Get clear on cleantech for transport, MPs tell UK Government

MPs on the Transport Committee are urging the UK Government to clearly state which technologies it will support to decarbonise hard-to-abate methods of transport including aviation. They have come down strongly in support of alternative fuels for aircraft, rather than electrification or hydrogen.

Get clear on cleantech for transport, MPs tell UK Government

The Committee has this week published a new report as part of its inquiry into ‘fuelling the future’. It states that, while the Government’s top-line commitment to decarbonising all modes of transport either in line with the 2050 net-zero target or more rapidly is welcome, this must be built upon with specific pathways for certain technologies.

It argues that a “technology-neutral” or “technology-agnostic” stance is not providing investors with the confidence they need to support the growth of key industries such as alternative fuels and electrification.  Without proper investment, these industries will not be able to grow and deliver the necessary levels of products to meet legally binding carbon targets, the report warns.

In the aviation industry, the report comes down firmly in support of alternative fuels, often referred to as sustainable aviation fuels (SAF). The Committee wants to see a new business model launched to incentivise SAF investment, modelled on the Contracts for Difference auctions for renewables.

This is perhaps to be expected, given that the Government heavily supports SAF in its own ‘Jet Zero’ strategy, which was developed with significant influence from airlines and the wider aviation industry.

But SAF is an extremely controversial topic. Research published by the Royal Society this week questioned whether SAF production will scale up as rapidly as many policymakers and businesses are hoping. It also warned that, if production does scale, there will likely be many fuels with poor life-cycle impacts on the environment in the mix.

The Committee’s report does note that there needs to be strict controls on sustainability-related claims made regarding the SAF supply chain, beyond the emissions standards already in place and in the works. Biofuels, when produced with poor supply chain management, can contribute to challenges such as food insecurity and soil degradation caused by mono-cropping. Synthetic waste-derived fuels avoid these land-use issues, but what will the supply chain look like in decades to come if waste reduction targets are met?

However, the Committee ultimately does not see any alternative to SAF becoming commercially viable in the near-term. It hails SAF for the fact it can be used with little to no changes in airport infrastructure or aircraft – at least in blends. Current international regulations limit SAF blends to 50% but most airports and airlines use far smaller proportions of SAF. A SAF mandate requiring blends of at least 10% by 2030 is in the works in the UK.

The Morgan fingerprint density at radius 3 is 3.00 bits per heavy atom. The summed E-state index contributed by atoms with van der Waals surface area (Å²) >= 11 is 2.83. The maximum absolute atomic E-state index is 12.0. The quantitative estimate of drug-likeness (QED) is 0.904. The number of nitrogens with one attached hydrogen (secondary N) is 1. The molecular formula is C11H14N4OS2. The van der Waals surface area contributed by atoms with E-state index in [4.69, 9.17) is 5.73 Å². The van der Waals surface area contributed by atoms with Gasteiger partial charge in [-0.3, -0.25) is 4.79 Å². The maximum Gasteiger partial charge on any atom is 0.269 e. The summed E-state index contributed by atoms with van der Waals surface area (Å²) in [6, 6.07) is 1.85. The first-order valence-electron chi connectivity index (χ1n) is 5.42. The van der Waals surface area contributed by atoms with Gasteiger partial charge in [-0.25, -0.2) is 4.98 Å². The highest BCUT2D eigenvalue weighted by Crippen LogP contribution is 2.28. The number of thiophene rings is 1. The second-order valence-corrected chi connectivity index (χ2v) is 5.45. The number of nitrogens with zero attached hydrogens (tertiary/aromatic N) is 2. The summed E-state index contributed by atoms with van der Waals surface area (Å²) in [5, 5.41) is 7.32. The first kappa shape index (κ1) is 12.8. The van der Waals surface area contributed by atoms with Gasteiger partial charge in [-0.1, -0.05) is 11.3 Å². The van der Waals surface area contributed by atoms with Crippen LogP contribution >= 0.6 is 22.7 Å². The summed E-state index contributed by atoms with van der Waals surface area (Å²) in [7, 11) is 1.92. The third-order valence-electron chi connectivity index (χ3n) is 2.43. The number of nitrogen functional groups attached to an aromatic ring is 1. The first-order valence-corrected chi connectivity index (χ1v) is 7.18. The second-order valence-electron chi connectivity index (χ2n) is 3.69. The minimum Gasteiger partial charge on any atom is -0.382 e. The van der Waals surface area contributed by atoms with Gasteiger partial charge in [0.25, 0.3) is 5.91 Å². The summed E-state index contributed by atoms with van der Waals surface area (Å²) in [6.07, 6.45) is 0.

The Committee’s report notes that electric planes could soon be commercialised for short-haul flight, particularly for smaller aircraft, but that commercialisation for large, long-haul flights is likely decades away if at all possible. This was the same conclusion of the Royal Society. The Committee’s report argues that hydrogen could have a role to play but notes that it is less mature than SAF.

These conclusions have been welcomed by industry body Sustainable Aviation. A spokesperson said: “It is absolutely right that SAF must play a major role in decarbonising aviation now and to 2050, particularly on long-haul flights which account for three-quarters of global aviation emissions. SAF is a drop-in fuel that can be used in today’s engines meaning it is a here and now solution if the Government supports its scale-up.”

From planes to trains and automobiles

The report additionally explores technology pathways for reducing the use of fossil fuels by heavy goods vehicles, ships and trains. In all three of these fields, it states that there is not a “single obvious solution” to decarbonisation, and urges the Government to get clear on which mix of technologies it will support.

Under the Transport Decarbonisation Plan, new HGVs which are not zero-emission will be banned from sale by 2040. There is a 2035 deadline for lighter vehicles under 26 tonnes, and the 2040 deadline for the heaviest models. This latter category is of most concern to the Committee, given how challenging it is to electrify.

Regarding rail, the Committee has concluded that electrification will likely play the biggest role. The Transport Decarbonisation Plan commits the UK to ending the use of all diesel-only trains by 2040, including freight, but just 38% of the rail network is fully electrified. As such, a credible plan to electrify at pace is needed, the Committee states. Its report also argues that pure-electric trains will not be the most economic option for all railways and recommends an assessment of alternatives for rural areas in particular.

Committee chair Iain Stewart MP, the Conservative MP for Milton Keynes South, said: “The Committee heard time and again from experts that the Government’s solution-neutral approach was understandable up to a point. But the time has now come for ministers, using the knowledge of alternative fuels we now have across all modes of transport, to show leadership and pick winners.”

Related article: Wizz Air, Heathrow and Boeing unveil SAF plans

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